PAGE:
The Higher School of Economics launches Cluster Map of Russia project
The NRU HSE, supported by the Russian Ministry of Economic Development, the Foundation for Assistance to Small Innovative Enterprises, and the Russian Venture Company hosted a three-day workshop for heads of cluster development centres and cluster management agencies. Members of the cluster community, representatives of federal and regional executive authorities and development institutes discussed efficient tools and best cluster management practices, as well as the Cluster Map of Russia project launched by HSE Russian Cluster Laboratory.
Territorial clusters is a growing innovation policy area, a growth driver for regions and the whole country, noted first vice rector of the Higher School of Economics Leonid Gokhberg at the conference “Improving Management of Russian Clusters” held on April 1 as part of the seminar.
However, there is no integrated platform yet which would allow to see all territorial clusters. A certain information vacuum is developing, believes head of the Russian Cluster Observatory (RCO) Yevgeny Kutsenko — when only the 25 pilot clusters are visible on the federal level, while there are clusters which haven’t been included in the list of pilot innovative territorial clusters or drawn into the cluster development centres’ support orbit. According to the RCO experts, there are more than 200 cluster initiatives in Russia, covering a wide range of activities. And this number is growing all the time, also in the regions where the pilot clusters are based.
The big issue is coordination and combining all cluster support measures on the federal and regional levels, noted Artem Shadrin, director of the Department of Innovative Development of the Russian Ministry of Economic Development. According to his words, “the money to support clusters is there, the problem is with quality projects” — and with the quality of cluster management.
Natalia Larionova, director of the Department of Small and Medium Businesses and Competition of the Russian Ministry of Economic Development, agrees: “We’ve learned, together with the regions, to establish centres of cluster development, work with subsidies, designed key efficiency indicators, but when it comes to a high-quality cluster management system, we are at the beginning of the road”.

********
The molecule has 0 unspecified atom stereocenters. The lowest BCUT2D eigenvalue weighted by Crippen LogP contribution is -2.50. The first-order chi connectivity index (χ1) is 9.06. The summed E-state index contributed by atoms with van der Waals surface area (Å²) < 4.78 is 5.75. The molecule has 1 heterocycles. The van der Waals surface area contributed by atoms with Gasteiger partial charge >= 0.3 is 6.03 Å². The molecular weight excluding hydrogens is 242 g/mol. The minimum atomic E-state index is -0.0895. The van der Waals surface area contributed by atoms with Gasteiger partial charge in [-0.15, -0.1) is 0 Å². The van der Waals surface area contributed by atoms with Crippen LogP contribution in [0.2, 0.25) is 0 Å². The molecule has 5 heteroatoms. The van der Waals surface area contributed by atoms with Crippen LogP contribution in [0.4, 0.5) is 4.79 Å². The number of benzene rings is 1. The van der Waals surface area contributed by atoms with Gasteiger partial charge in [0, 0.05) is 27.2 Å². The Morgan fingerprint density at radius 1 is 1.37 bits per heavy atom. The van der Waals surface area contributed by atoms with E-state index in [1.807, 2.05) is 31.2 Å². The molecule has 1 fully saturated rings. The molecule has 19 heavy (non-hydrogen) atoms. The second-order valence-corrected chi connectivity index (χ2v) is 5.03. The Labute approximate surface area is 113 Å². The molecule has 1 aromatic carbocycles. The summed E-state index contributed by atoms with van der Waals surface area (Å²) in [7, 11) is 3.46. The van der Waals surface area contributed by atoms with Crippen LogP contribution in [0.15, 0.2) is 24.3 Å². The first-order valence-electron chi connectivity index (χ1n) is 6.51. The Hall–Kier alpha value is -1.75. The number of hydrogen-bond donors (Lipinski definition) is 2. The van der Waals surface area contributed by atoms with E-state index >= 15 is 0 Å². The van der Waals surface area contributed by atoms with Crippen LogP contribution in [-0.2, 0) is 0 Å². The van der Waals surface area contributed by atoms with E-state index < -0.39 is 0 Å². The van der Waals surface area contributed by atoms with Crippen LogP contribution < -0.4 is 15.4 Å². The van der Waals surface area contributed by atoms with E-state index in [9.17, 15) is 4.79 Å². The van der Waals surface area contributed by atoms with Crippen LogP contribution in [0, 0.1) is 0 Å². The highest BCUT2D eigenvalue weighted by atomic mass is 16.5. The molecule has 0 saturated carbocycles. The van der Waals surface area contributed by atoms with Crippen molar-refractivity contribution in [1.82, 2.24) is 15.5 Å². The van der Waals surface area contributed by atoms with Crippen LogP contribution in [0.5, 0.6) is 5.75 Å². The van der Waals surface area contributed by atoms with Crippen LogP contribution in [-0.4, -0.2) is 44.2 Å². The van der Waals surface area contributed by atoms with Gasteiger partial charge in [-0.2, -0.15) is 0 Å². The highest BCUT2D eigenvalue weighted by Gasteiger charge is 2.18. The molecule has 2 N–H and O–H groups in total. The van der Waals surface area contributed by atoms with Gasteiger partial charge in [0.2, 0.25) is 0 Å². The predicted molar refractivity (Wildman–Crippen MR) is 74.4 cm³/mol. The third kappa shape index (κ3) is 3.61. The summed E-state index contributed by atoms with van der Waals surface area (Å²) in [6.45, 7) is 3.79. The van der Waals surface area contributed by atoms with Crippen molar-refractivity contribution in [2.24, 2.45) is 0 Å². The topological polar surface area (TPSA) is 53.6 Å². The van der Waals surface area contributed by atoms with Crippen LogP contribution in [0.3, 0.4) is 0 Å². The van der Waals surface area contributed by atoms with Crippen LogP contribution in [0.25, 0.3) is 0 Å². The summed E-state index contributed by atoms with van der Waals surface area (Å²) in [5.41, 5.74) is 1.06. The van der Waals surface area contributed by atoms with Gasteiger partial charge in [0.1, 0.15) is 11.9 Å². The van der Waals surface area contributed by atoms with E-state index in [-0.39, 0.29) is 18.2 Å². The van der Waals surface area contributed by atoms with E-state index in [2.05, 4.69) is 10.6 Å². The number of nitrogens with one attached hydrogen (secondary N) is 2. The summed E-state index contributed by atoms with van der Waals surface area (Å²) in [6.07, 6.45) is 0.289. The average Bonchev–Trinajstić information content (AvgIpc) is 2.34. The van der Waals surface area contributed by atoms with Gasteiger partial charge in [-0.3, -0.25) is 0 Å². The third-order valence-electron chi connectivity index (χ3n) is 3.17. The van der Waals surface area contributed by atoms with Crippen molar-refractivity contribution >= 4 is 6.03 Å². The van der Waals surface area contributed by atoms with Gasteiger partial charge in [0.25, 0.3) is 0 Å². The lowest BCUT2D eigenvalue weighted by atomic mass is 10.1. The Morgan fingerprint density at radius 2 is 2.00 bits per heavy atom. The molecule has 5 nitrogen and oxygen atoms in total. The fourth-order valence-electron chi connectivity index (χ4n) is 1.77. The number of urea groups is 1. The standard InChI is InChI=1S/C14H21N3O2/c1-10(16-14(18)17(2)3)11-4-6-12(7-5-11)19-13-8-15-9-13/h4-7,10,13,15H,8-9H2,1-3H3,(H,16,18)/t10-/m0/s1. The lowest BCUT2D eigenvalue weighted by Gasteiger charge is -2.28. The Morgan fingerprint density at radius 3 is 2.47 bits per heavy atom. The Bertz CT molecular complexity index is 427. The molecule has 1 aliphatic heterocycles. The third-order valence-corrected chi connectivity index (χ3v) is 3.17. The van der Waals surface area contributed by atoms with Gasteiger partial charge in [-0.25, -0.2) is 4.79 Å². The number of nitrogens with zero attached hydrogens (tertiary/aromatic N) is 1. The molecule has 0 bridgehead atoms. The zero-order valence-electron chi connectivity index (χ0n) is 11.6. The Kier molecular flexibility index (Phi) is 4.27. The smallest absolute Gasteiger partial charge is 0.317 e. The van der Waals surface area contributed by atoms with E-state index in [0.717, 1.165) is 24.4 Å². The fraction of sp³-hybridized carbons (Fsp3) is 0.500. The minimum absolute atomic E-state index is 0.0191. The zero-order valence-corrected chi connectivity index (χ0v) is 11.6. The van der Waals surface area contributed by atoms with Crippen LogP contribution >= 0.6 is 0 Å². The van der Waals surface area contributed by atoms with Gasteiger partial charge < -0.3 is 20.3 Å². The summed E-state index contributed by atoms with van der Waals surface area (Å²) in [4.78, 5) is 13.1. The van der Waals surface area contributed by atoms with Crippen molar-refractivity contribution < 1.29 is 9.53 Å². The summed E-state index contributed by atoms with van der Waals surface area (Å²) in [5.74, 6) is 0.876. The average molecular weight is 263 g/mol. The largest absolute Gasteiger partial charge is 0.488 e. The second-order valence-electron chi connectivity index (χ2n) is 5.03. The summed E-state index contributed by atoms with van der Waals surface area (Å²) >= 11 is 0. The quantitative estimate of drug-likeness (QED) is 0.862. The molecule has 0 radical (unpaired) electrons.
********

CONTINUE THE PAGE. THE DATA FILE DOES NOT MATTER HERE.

Cluster support measures are way ahead of the cluster emergence and development process, believes Sergei Poliakov, director general of the Foundation for Assistance to Small Innovative Enterprises. He noted the rather low participation of clusters in the Foundation’s programmes, specifically in “Cooperation” programme. There’s also the problem of deciding whether a small business belongs to a cluster or not. The Foundation would like to make such decisions on the basis of lists of companies — cluster members approved by the cluster management, Sergei Poliakov said.
Ivan Bortnik, executive director of the Association of Innovative Regions of Russia, founder and chairman of the Advisory Board of the Foundation for Assistance to Small Innovative Enterprises, raised a number of questions during the seminar: How do we tell that the project you apply for funding for is a cluster project? Do you select projects in your cluster in a coordinated way?
Sergei Poliakov also noted the importance of coordination and communication throughout the whole cluster community: “Regions frequently don’t know what’s happening in other regions. What success stories there are, and what failure stories”. Possibly clusters should create a public association, he suggested. The Foundation would be willing to support it.
Infrastructural non-financial support, along with subsidies, is necessary for sustainable and efficient cluster development, noted Werner Pamminger, CEO of Clusterland Upper Austria. E.g. in Europe a supranational network of institutions was developed to help train and upgrade cluster managers, certify cluster management quality, provide analytical and information support to regional authorities implementing cluster policies. Several professional communities of cluster managers are in place; studies are regularly conducted, best practices guidelines and manuals published. The TCI network — the biggest network of experts on cluster policies and regional innovation-based development — is well known in the world, this year officially joined by the Higher School of Economics.
The HSE project Cluster Map of Russia will help to meet many information needs of the cluster community, federal and regional agencies and development institutes discussed during the seminar. The project will also serve as a tool for identifying and classifying cluster initiatives in all their diversity, regardless of the current status in the government support programmes. Implementation of the project will allow to better understand cluster development in Russia, which is in the interest of the federal and regional authorities, and inform potential investors and the expert community about the presence of clusters in particular regions and their development level.
Source: HSE web portal